T. Rex Encounter Exhibit

Photo © Nina Snyder

T. Rex Encounter:

The Denver Museum of Nature and Science is hosting an exhibit about the Cretaceous period's most infamous dinosaur, the Tyrannosaurus rex. Joseph Sertich, Ph.D., the curator of vertebrate paleontology at the museum, said T. rex "became the dominant apex predator in the Cretaceous."

During the Cretaceous period, which was 144 to 65 million years ago, the carnivore's excellent vision and unmatched speed allowed it to climb to the top of the dinosaur pecking order. Paleontologists also took note of the dinosaur's size when the first T. rex was discovered more than 100 years ago, as rex means "king" in Latin.

A T. Rex Named Sue:

The main attraction at the T. Rex Encounter is a cast skeleton of a T. rex named Sue. The dinosaur skeleton was named after paleontologist Sue Hendrickson, who discovered the bones in 1990 on a dig in South Dakota. However, scientists do not know Sue's sex because there are not enough fossils available to study differences between male and female dinosaurs.

Sue's skeleton represents the most complete fossil of a T. rex discovered to date. Sue lived to be 28 years old, a long life for a dinosaur. "It shows the life of a single T. rex because preserved in her bones are all the injuries in her life," Sertich said.

Robotic Dinosaurs:

While T. rex was the king of the dinosaurs, other types of dinosaurs flourished during the Cretaceous period as well. The T. Rex Encounter includes a robotic version of Sue, as well as a robotic Triceratops and two robotic Saurornitholestes. The robots developed by KumoTek Robotics feature motion detection technology, and the robotic dinosaurs respond to visitors' actions.

While the robotic dinosaurs appeared to scare some younger children with their lifelike motions, older children were impressed by the technology. "It's cool," said museum visitor Leif Wegener, 7, as he watched the robotic Triceratops.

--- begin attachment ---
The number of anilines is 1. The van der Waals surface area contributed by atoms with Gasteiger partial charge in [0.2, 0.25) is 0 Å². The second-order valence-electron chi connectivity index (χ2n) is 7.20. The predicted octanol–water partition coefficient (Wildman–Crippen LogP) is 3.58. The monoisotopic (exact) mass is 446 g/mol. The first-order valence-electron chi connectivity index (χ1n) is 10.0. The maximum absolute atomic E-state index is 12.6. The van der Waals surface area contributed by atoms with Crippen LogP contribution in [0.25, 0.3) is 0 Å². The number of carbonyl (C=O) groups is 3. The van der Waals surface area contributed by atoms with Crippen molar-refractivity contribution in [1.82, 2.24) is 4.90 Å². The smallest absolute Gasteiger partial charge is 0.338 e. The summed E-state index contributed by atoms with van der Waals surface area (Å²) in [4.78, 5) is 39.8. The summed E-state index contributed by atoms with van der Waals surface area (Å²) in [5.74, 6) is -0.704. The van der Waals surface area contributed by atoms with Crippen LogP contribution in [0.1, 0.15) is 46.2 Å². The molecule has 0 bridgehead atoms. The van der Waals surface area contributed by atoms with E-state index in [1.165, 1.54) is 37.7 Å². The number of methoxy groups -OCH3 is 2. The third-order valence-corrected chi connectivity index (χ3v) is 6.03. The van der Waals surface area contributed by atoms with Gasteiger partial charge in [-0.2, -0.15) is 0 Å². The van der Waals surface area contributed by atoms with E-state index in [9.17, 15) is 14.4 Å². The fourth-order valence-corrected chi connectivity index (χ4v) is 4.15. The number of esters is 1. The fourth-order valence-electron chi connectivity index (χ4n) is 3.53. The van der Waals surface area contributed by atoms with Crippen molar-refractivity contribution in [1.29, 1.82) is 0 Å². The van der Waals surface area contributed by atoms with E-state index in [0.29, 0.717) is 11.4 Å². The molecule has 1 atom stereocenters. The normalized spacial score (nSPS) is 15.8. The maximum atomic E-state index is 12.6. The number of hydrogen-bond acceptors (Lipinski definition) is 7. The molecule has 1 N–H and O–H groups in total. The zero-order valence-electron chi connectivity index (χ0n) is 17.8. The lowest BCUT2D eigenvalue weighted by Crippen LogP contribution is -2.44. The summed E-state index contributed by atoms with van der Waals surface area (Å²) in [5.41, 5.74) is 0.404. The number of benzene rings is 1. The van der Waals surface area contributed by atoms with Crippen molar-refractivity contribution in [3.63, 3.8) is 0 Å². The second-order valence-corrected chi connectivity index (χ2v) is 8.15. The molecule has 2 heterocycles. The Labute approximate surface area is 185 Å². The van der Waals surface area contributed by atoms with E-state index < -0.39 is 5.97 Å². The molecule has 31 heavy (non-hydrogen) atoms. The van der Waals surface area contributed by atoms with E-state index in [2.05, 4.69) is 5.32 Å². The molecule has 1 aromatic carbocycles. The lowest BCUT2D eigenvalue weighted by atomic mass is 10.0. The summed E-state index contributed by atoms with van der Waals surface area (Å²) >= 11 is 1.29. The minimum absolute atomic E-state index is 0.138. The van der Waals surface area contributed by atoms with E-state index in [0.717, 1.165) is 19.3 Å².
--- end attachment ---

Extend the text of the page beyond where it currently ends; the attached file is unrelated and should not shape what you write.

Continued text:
Bilingual Exhibit:

All of the signage at T. Rex Encounter exhibit is displayed in both English and Spanish to appeal to bilingual audiences. The exhibit is a combination of two exhibits from the Field Museum in Chicago, with some additional content from the Denver Museum of Nature & Science.

"We wanted to attract everybody, it's such a cool exhibit," said Sertich of the bilingual exhibit. "It's a really cool way to go back into the Cretaceous."

In conjunction with the T. Rex Encounter, the museum will also be showing a double feature with two IMAX films about dinosaurs, "Dinosaurs Alive!" and "Waking the T. Rex: The Story of Sue."

Museum Location and Hours:


Denver Museum of Nature & Science
2001 Colorado Blvd.
Denver, CO 80205

Hours for 2011:

Daily 9 a.m. - 5 p.m.

The exhibit runs from Sept. 16, 2011 - January 8, 2012, and is included with general admission to the museum.

Programs and Special Events:


  • Dino Gangs: Dinosaur expert Philip Currie, Ph.D., will share the latest theories on dinosaurs hunting in gangs. The talk will be held on Wed. Oct. 7 at 7 p.m., and tickets range from $8 to $12.
  • Dinosaur Festival: The museum will hold a festival celebrating dinosaurs on Sat. Oct. 22 and Sun. Oct. 23. Included in museum admission.
  • Science Lounge: Rex, Drinks, and Rock & Roll: Dinosaur lovers over the age of 21 can meet and mingle on Thurs. Nov. 17 from 6:30 - 9:30 p.m. Tickets range from $8 to $10.

Nina Snyder is the author of "Good Day, Broncos," a children's e-book, and "ABCs of Balls," a children's picture book. Visit her website at ninasnyder.com.

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